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We are 3 1/2 years into our Audi Q3 2016. I received a mailer from the dealer regarding an extended warranty. The quotes seemed high. A four-year 80,000 total miles warranty that mirrors the new car warranty is $3989 with a $250 deductible. Lowering the deductible to $100 raises the price to $4287. A shorter warranty, three years and 68,000 total miles, is $3699 with a $100 deductible. It seems that the $100 deductible would be the way to go. The question is whether it’s worthwhile. We have 32,000 miles currently. We haven’t had any problems with the car. I don’t know what owners with more miles have experienced.
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I had the same dilemma with my 2015 Q3 back in November last year, and must agree with you that's it's very expensive, so I decided to take a chance and not purchase it.
My son has a 2012 A4, with 120.000Km on it, and he hasn't spent any where cost to that much on it since he's had it.(about 4 years).
I'm sure they (Audi) would get a lot more takers if they lowered the price.
Brian
 

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Take the $3500 plus dollars and put it in the bank. That's a decent amount of money to use for future repairs should they arise. An extended warranty is just insurance coverage with a large profit margin built in. Bank the money and drive on.........
 

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Hi,
After my comment about extended warranty above, I need to eat my words, as I should have paid for it, the Turbo unit has to be replaced at 77500 Km, not happy.
It just showed up on the dash with an engine warning light.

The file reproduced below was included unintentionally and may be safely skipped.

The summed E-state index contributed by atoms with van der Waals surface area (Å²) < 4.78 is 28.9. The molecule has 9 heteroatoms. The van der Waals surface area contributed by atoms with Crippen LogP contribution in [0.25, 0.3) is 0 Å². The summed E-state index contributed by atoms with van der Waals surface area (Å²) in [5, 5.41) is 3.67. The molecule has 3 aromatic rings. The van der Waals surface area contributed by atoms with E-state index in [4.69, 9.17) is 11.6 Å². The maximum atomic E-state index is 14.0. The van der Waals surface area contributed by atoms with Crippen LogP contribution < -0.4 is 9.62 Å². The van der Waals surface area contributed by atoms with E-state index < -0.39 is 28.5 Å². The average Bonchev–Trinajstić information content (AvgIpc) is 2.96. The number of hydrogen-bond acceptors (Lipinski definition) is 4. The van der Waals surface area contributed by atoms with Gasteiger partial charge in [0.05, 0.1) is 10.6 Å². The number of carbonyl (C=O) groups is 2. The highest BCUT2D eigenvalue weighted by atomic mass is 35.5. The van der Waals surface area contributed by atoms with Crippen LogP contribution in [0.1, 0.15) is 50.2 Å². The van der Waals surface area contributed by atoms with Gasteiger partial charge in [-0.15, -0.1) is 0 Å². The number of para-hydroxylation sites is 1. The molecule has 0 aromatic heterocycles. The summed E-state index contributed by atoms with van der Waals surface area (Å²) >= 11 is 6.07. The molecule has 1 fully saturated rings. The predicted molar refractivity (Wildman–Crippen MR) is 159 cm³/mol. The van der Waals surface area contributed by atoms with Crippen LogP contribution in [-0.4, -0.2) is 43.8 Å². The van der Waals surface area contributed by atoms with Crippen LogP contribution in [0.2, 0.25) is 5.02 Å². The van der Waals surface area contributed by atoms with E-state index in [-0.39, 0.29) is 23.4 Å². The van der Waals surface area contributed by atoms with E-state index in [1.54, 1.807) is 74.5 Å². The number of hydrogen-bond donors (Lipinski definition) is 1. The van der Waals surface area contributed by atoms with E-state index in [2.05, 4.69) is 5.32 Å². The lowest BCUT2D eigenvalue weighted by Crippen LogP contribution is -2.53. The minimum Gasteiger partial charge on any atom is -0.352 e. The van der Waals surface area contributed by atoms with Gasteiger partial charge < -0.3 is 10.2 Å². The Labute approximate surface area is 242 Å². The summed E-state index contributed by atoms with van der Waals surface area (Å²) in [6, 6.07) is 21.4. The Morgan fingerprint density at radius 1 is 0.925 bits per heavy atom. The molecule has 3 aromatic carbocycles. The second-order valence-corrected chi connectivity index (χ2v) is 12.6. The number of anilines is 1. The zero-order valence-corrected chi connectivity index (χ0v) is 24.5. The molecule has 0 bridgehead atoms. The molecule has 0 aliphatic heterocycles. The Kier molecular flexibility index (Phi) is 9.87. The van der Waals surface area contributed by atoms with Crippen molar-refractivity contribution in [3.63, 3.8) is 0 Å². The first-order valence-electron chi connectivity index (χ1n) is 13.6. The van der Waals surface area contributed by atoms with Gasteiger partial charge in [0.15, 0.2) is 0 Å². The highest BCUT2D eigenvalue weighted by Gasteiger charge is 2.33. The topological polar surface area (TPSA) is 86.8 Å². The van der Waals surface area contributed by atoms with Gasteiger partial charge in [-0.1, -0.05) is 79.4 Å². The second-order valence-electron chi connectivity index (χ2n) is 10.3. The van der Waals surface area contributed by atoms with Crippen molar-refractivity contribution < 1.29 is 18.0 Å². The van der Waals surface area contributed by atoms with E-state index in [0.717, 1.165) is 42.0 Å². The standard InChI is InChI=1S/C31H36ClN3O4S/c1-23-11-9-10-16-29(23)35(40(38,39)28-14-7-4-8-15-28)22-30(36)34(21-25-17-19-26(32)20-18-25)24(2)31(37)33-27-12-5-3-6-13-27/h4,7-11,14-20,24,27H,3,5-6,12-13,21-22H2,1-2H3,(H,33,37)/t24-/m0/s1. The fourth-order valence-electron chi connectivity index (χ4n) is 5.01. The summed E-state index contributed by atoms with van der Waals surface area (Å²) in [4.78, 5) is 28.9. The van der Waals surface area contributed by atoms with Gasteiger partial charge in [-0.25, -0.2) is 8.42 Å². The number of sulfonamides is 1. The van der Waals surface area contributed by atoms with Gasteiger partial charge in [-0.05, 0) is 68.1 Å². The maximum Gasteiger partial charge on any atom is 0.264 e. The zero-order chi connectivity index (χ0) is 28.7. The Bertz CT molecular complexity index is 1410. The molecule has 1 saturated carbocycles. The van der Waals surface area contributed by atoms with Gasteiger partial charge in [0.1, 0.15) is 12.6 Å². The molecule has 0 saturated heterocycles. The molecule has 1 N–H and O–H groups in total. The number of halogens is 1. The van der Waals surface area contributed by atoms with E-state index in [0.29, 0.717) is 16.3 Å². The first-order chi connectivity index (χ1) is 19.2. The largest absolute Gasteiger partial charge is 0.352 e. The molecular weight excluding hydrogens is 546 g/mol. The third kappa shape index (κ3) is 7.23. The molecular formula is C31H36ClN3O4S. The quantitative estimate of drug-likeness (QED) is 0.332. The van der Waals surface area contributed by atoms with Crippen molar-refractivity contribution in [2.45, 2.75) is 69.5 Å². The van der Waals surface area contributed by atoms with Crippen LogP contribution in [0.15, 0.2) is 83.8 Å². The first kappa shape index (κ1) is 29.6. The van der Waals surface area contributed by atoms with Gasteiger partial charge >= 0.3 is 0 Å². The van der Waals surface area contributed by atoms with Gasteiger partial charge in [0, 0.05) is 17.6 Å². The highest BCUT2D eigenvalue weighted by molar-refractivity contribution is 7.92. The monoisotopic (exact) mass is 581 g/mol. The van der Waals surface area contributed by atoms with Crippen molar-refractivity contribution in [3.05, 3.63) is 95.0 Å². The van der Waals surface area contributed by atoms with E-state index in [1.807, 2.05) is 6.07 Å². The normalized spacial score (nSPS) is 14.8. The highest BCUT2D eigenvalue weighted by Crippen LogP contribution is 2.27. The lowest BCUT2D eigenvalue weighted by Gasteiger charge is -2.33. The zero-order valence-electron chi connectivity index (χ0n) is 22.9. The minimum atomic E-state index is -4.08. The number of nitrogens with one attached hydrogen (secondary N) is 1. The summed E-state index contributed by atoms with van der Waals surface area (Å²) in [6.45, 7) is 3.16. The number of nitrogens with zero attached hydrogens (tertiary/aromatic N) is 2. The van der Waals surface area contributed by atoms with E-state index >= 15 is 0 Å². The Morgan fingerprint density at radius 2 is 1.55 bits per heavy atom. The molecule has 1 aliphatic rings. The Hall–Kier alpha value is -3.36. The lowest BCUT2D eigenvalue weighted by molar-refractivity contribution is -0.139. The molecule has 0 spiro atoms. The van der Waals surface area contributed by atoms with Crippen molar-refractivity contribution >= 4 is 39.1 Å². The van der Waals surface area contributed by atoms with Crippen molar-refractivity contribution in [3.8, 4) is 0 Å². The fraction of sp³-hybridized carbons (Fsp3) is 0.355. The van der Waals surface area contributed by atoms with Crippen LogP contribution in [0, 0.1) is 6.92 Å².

Brian
 

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I'll take a nice straight V6 engine any day over a 4cyl with a turbo! Unfortunately, makers are trying to squeeze all the power they can out of small 2.0 engines and that takes a turbo. Those are expensive to replace and they almost all go bad eventually. Something to think about.
 

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I'll take a nice straight V6 engine any day over a 4cyl with a turbo! Unfortunately, makers are trying to squeeze all the power they can out of small 2.0 engines and that takes a turbo. Those are expensive to replace and they almost all go bad eventually. Something to think about.
With fuel economy standards continually tightening, smaller engines will continue to be the trend. Turbocharging and supercharging is the new normal for getting decent power from these small engines. I've had good luck with turbocharged cars as my Volvo S60 was just shy of 100K miles when I traded it in for my Q3. I'm at 67K and counting and it runs like a swiss watch. (knock on wood...)
 
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